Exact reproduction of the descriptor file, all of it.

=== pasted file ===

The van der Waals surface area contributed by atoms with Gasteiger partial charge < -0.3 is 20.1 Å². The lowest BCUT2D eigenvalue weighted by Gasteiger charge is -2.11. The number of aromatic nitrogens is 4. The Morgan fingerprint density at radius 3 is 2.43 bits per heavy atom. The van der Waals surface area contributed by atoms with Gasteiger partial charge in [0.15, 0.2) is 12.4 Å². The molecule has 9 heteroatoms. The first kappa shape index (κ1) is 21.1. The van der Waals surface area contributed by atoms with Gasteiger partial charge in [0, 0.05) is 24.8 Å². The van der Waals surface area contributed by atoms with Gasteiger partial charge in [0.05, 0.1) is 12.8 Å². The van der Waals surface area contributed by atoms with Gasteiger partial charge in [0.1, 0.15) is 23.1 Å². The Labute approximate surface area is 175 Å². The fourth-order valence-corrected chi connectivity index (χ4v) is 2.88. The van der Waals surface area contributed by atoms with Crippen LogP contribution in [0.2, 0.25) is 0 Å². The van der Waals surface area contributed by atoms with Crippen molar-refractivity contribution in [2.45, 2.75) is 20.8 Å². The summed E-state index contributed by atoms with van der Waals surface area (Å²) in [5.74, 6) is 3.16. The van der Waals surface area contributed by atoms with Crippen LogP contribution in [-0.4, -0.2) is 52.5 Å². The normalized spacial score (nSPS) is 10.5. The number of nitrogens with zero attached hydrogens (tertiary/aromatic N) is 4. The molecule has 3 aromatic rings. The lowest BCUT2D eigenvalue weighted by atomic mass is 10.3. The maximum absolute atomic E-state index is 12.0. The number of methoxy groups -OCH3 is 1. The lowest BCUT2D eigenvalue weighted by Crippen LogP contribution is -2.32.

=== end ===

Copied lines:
The van der Waals surface area contributed by atoms with Gasteiger partial charge < -0.3 is 20.1 Å². The lowest BCUT2D eigenvalue weighted by Gasteiger charge is -2.11. The number of aromatic nitrogens is 4. The Morgan fingerprint density at radius 3 is 2.43 bits per heavy atom. The van der Waals surface area contributed by atoms with Gasteiger partial charge in [0.15, 0.2) is 12.4 Å². The molecule has 9 heteroatoms. The first kappa shape index (κ1) is 21.1. The van der Waals surface area contributed by atoms with Gasteiger partial charge in [0, 0.05) is 24.8 Å². The van der Waals surface area contributed by atoms with Gasteiger partial charge in [0.05, 0.1) is 12.8 Å². The van der Waals surface area contributed by atoms with Gasteiger partial charge in [0.1, 0.15) is 23.1 Å². The Labute approximate surface area is 175 Å². The fourth-order valence-corrected chi connectivity index (χ4v) is 2.88. The van der Waals surface area contributed by atoms with Crippen LogP contribution in [0.2, 0.25) is 0 Å². The van der Waals surface area contributed by atoms with Crippen molar-refractivity contribution in [2.45, 2.75) is 20.8 Å². The summed E-state index contributed by atoms with van der Waals surface area (Å²) in [5.74, 6) is 3.16. The van der Waals surface area contributed by atoms with Crippen LogP contribution in [-0.4, -0.2) is 52.5 Å². The normalized spacial score (nSPS) is 10.5. The number of nitrogens with zero attached hydrogens (tertiary/aromatic N) is 4. The molecule has 3 aromatic rings. The lowest BCUT2D eigenvalue weighted by atomic mass is 10.3. The maximum absolute atomic E-state index is 12.0. The number of methoxy groups -OCH3 is 1. The lowest BCUT2D eigenvalue weighted by Crippen LogP contribution is -2.32.